Best of the Week
Most Popular
1. Market Decline Will Lead To Pension Collapse, USD Devaluation, And NWO - Raymond_Matison
2.Uber’s Nightmare Has Just Started - Stephen_McBride
3.Stock Market Crash Black Swan Event Set Up Sept 12th? - Brad_Gudgeon
4.GDow Stock Market Trend Forecast Update - Nadeem_Walayat
5.Gold Significant Correction Has Started - Clive_Maund
6.British Pound GBP vs Brexit Chaos Timeline - Nadeem_Walayat
7.Cameco Crash, Uranium Sector Won’t Catch a break - Richard_Mills
8.Recession 2020 Forecast : The New Risks & New Profits Of A Grand Experiment - Dan_Amerman
9.Gold When Global Insanity Prevails - Michael Ballanger
10.UK General Election Forecast 2019 - Betting Market Odds - Nadeem_Walayat
Last 7 days
What UK CPI, RPI and REAL INFLATION Predict for General Election Result 2019 - 5th Dec 19
Supply Crunch Coming as Silver Miners Scale Back - 5th Dec 19
Gold Will Not Surpass Its 1980 Peak - 5th Dec 19
UK House Prices Most Accurate Predictor of UK General Elections - 2019 - 5th Dec 19
7 Year Cycles Can Be Powerful And Gold Just Started One - 5th Dec 19
Lib Dems Winning Election Leaflets War Against Labour - Sheffield Hallam 2019 - 5th Dec 19
Do you like to venture out? Test yourself and see what we propose for you - 5th Dec 19
Great Ways To Make Money Over Time - 5th Dec 19
Calculating Your Personal Cost If Stock, Bond and House Prices Return To Average - 4th Dec 19
Will Labour Government Plant More Tree's than Council's Like Sheffield Fell? - 4th Dec 19
What the UK Economy GDP Growth Rate Predicts for General Election 2019 - 4th Dec 19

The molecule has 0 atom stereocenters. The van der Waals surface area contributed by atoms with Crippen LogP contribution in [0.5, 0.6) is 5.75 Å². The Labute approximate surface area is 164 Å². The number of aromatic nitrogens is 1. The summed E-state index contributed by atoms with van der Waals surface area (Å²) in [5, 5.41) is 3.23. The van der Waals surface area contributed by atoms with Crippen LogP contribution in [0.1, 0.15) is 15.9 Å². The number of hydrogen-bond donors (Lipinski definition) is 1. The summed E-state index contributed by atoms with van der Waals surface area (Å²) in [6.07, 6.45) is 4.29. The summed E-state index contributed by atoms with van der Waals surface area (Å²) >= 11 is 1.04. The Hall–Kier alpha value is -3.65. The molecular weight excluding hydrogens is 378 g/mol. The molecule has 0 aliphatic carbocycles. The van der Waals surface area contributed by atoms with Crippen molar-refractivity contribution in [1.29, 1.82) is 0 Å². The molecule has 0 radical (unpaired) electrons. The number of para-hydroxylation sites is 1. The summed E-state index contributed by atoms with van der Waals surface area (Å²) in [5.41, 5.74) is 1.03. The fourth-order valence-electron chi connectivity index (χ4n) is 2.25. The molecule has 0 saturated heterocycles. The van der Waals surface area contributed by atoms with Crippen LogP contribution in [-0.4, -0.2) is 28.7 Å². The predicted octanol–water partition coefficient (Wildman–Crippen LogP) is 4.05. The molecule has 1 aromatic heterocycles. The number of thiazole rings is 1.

Gold, Silver and Stock Market Big Picture: Seat Belts Tightened - 4th Dec 19
Online Presence: What You Need to Know About What Others Know About You - 4th Dec 19
New Company Tip: How To Turn Prospects into Customers with CRM Tech - 4th Dec 19
About To Relive The 2007 US Housing Market Real Estate Crash Again? - 3rd Dec 19
How Far Will Gold Reach Before the Upcoming Reversal? - 3rd Dec 19
Is The Current Stock Market Rally A True Valuation Rally or Euphoria? - 3rd Dec 19
Why Shale Oil Not Viable at $45WTI Anymore, OPEC Can Dictate Price Again - 3rd Dec 19
Lib Dem Election Dodgy Leaflets - Sheffield Hallam Battle General Election 2019 - 3rd Dec 19
Land Rover Discovery Sport Brake Pads Uneven Wear Dash Warning Message at 2mm Mark - 3rd Dec 19
The Rise and Evolution of Bitcoin - 3rd Dec 19
Virtual games and sport, which has one related to the other - 3rd Dec 19
The Narrative About Gold is Changing Again - 2nd Dec 19
Stock Market Liquidity & Volume Diminish – What Next? - 2nd Dec 19
A Complete Guide To Finding The Best CFD Broker - 2nd Dec 19
See You On The Dark Side Of The Moon - 2nd Dec 19
Will Lib Dems Win Sheffield Hallam From Labour? General Election 2019 - 2nd Dec 19
Stock Market Where Are We?  - 1st Dec 19
Will Labour's Insane Manifesto Spending Plans Bankrupt Britain? - 1st Dec 19
Labour vs Tory Manifesto Debt Fuelled Voter Bribes Impact on UK General Election - 30th Nov 19
Growing Inequality Unrest Threatens Mining Industry - 30th Nov 19
Conspiracy Theories Are Killing This Nation - 30th Nov 19
How to Clip a Budgies / Parakeets Wings, Cut / Trim Bird's Flight Feathers - 30th Nov 19
Hidden Failure of SIFI Banks - 29th Nov 19